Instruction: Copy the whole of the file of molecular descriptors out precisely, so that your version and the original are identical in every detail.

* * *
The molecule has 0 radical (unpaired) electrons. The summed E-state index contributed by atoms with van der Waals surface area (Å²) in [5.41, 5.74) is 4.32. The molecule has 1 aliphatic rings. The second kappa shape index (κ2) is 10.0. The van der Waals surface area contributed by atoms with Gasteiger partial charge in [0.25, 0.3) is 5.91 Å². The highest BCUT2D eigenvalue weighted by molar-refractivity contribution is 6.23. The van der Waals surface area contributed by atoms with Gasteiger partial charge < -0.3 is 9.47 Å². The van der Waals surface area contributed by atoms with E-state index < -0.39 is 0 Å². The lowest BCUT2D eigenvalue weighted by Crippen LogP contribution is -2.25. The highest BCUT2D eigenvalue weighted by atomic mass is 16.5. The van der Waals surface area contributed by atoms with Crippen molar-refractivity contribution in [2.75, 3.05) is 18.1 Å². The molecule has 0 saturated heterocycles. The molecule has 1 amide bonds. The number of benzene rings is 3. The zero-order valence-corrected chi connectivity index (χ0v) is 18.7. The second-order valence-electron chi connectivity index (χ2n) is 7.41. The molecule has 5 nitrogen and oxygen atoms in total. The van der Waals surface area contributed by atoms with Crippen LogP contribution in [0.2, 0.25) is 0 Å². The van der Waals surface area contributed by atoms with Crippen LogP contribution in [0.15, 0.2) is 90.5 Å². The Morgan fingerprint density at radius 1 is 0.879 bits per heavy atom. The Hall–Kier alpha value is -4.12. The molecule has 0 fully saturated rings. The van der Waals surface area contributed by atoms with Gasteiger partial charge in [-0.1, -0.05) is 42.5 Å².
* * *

The molecule has 0 radical (unpaired) electrons. The summed E-state index contributed by atoms with van der Waals surface area (Å²) in [5.41, 5.74) is 4.32. The molecule has 1 aliphatic rings. The second kappa shape index (κ2) is 10.0. The van der Waals surface area contributed by atoms with Gasteiger partial charge in [0.25, 0.3) is 5.91 Å². The highest BCUT2D eigenvalue weighted by molar-refractivity contribution is 6.23. The van der Waals surface area contributed by atoms with Gasteiger partial charge < -0.3 is 9.47 Å². The van der Waals surface area contributed by atoms with E-state index < -0.39 is 0 Å². The lowest BCUT2D eigenvalue weighted by Crippen LogP contribution is -2.25. The highest BCUT2D eigenvalue weighted by atomic mass is 16.5. The van der Waals surface area contributed by atoms with Crippen molar-refractivity contribution in [2.75, 3.05) is 18.1 Å². The molecule has 0 saturated heterocycles. The molecule has 1 amide bonds. The number of benzene rings is 3. The zero-order valence-corrected chi connectivity index (χ0v) is 18.7. The second-order valence-electron chi connectivity index (χ2n) is 7.41. The molecule has 5 nitrogen and oxygen atoms in total. The van der Waals surface area contributed by atoms with Crippen LogP contribution in [0.2, 0.25) is 0 Å². The van der Waals surface area contributed by atoms with Crippen LogP contribution in [0.15, 0.2) is 90.5 Å². The Morgan fingerprint density at radius 1 is 0.879 bits per heavy atom. The Hall–Kier alpha value is -4.12. The molecule has 0 fully saturated rings. The van der Waals surface area contributed by atoms with Gasteiger partial charge in [-0.1, -0.05) is 42.5 Å².